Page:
10 Nursing Jobs That Don’t Require Hospital Visits At All

Occupations in the field of healthcare are growing exponentially. It is reported that jobs in healthcare are expected to grow by 19% by 2024. According to Bureau of Labor Statistics, this will add about 2.3 million new jobs to the mix, giving healthcare workers an unprecedented amount of employment opportunities across the country. This also holds true for nurses, who are increasingly looking to expand their horizons as well as the scope of their profession.

Contrary to popular conception, nurses are capable and qualified for a number of behind-the-scenes jobs in the healthcare sector. So, even if you are passionate about serving the humanity as a nurse for a few years, and after gaining 2 to 3 years of clinical experience, want to look further to a nursing job that does not bind you to hospital visits, then there are a myriad of options for you.

Here are 10 of these:

1. Nurse Educator

Median Salary (Annual): $73,196 – $113,463

This is one of the best opportunities available outside of hospital settings, especially for nurse professionals who would rather spend their time and expertise teaching people to be more conscious of their health needs.

Nurse educators work in post-secondary schools, communities, corporations, research companies, and in many other settings. Primarily, their job is to teach new processes and techniques ensuring better healthcare practices for others. They also work with patients and their families in care settings, to provide education, help them understand the care procedures etc. They also conduct training for hospital staff nurses as and when necessary.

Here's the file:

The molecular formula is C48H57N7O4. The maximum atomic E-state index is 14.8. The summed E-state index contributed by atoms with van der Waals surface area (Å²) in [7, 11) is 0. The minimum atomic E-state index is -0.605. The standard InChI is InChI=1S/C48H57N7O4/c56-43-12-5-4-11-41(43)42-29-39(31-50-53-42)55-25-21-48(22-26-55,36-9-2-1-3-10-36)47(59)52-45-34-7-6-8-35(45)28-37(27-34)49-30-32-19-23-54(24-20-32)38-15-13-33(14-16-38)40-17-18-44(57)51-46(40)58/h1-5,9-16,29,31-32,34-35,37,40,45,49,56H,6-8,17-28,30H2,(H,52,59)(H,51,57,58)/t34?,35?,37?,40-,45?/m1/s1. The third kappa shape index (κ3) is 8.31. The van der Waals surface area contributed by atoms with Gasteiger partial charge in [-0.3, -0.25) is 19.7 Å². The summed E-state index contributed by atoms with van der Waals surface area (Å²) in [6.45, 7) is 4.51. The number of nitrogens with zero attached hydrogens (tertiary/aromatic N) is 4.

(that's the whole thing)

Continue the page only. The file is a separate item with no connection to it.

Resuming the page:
2. Hospice Nurse

Median Salary (Annual): $61, 268

This job includes providing care for terminally ill or aging patients in home settings. Hospice nurses are responsible for carrying out plans and documentation as well as communicating with patients and their families. They are also expected to provide emotional support along with medical care for the family members of patients who are at the end of their lives.

Realistically speaking, the hospice nursing is not a highly paying profession. However, looking at its non-monetary and intrinsic rewards, hospice nursing does pay off nicely. Many nurses choose it because they like that aspect of the job and have a passion for providing end-of-life care.

3. Case Managers

Median Salary (Annual): $69, 233

Well, within a care facility, Case Manager Nurses are NOT required to provide bedside care. Instead, their job is to carefully choreograph patient care from afar, ensuring that the doctors, nurses, therapists, and many other care practitioners who treat patients carry out their tasks effectively to create a pleasant care experience for patients.

The opportunities for RN Case Managers are growing rapidly as an aging population demands more specialized care as well as better home health care. However, before applying for this job, you need to achieve professional certifications as a Case Manager Nurse. The certifying organizations are the Commission for Case Manager Certification and the American Nurses Credentialing Center.

4. Informatics Nurses

Median Salary (Annual): $76, 828

Nurses are perfectly positioned to start a career in the health informatics industry. The profession might be relatively new but its growing pretty fast.

Health informatics is all about using technology to deliver health care more efficiently. It is touted as the missing link between expert patient care and the fast-evolving technologies. As the avenues for telehealth and online access to health information continue to grow, the field of health informatics is expected to grow rapidly as well.